Kenya intends to hold a referendum in June 2021, if not earlier, but there are multiple challenges ahead.
With just 20 months left in his last term in power, Kenya’s President Uhuru Kenyatta, 59, intends to engineer major constitutional changes that will affect the structure of his successor’s government. The changes, contained in a constitutional draft bill colloquially known as the Building Bridges Initiative (BBI), is the result of a March 2018 ‘peace’ deal between the president and his three-time rival in the polls, opposition leader Raila Odinga.
“Major changes are needed to our Constitution and other laws so as to lay the foundation for the prosperous future that we seek,” Kenyatta told parliamentarians in a mid-November speech.
Atop the list of changes in the draft laws are re-introducing the positions of Prime Minister and two deputies, Leader of Official Opposition, as well as expanding the legislature by adding 70 more seats.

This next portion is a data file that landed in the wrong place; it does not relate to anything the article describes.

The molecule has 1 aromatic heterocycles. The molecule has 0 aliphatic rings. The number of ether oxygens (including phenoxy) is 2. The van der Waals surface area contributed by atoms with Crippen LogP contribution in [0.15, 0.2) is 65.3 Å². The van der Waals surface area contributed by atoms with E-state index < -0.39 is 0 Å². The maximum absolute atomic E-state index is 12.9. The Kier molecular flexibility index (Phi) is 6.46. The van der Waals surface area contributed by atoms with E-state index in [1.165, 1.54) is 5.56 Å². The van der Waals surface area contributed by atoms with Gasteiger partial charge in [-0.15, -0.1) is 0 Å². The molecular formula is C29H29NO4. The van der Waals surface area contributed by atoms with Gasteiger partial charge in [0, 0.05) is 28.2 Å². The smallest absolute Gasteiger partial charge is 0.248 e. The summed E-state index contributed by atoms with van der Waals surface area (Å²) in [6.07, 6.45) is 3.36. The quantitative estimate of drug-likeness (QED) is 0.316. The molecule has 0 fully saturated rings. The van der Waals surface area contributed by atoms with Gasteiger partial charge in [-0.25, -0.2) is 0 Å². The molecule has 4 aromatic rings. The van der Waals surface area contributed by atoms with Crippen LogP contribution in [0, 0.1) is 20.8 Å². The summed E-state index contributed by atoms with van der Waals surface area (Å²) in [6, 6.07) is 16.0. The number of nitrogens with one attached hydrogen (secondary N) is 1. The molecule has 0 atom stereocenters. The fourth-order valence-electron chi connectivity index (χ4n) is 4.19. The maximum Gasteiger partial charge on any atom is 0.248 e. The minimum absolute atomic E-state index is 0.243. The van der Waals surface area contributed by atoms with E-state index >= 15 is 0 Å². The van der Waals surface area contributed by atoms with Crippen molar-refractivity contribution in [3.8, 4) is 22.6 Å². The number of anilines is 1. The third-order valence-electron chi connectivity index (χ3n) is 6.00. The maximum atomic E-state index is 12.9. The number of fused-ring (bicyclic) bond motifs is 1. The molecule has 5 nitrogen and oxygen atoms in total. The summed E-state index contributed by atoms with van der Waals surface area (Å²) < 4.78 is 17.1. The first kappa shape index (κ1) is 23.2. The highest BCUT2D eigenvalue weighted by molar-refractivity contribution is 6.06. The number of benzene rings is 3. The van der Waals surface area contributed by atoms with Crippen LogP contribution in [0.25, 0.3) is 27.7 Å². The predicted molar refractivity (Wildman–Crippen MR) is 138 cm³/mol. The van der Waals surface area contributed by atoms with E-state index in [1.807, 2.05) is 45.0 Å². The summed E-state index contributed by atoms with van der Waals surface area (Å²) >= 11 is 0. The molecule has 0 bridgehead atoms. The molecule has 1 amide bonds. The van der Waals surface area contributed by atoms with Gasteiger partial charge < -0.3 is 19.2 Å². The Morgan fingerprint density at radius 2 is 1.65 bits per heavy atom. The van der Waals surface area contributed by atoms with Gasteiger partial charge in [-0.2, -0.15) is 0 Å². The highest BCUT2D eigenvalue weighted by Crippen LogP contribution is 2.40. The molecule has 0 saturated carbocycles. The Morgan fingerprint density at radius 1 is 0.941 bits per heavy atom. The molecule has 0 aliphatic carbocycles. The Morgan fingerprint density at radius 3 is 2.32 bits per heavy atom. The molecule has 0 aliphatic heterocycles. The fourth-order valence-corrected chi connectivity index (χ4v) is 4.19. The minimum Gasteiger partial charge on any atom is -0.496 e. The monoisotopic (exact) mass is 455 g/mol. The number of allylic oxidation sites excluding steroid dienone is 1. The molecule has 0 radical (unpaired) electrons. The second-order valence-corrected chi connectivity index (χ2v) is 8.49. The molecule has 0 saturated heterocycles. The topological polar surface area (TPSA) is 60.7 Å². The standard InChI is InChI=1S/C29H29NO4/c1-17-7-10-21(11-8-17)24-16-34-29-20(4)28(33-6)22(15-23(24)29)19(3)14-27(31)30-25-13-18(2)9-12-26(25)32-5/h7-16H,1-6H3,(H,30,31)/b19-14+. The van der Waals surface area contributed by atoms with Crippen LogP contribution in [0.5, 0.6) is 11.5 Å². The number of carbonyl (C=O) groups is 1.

By December 2020, the proposed changes were supported of nearly every major political leader in the country, including Deputy President William Ruto, 54. Originally opposed to the process, Ruto has since said that his job is to support his boss. He has, however, avoided giving the draft laws his direct support.
“The constitution is about every Kenyan, myself included,” he told a local TV station in early December, “If it is being amended, I do not have the luxury to stand aside and do nothing about it…I do not want history to judge me for not stepping out to speak out.”
The Ruto succession?
In October, Ruto pushed for several changes to the draft bill, some of which were included in the final draft launched in November by President Kenyatta and Odinga. He has since sought to buy time by asking for a consensus among the top leaders before the plebiscite.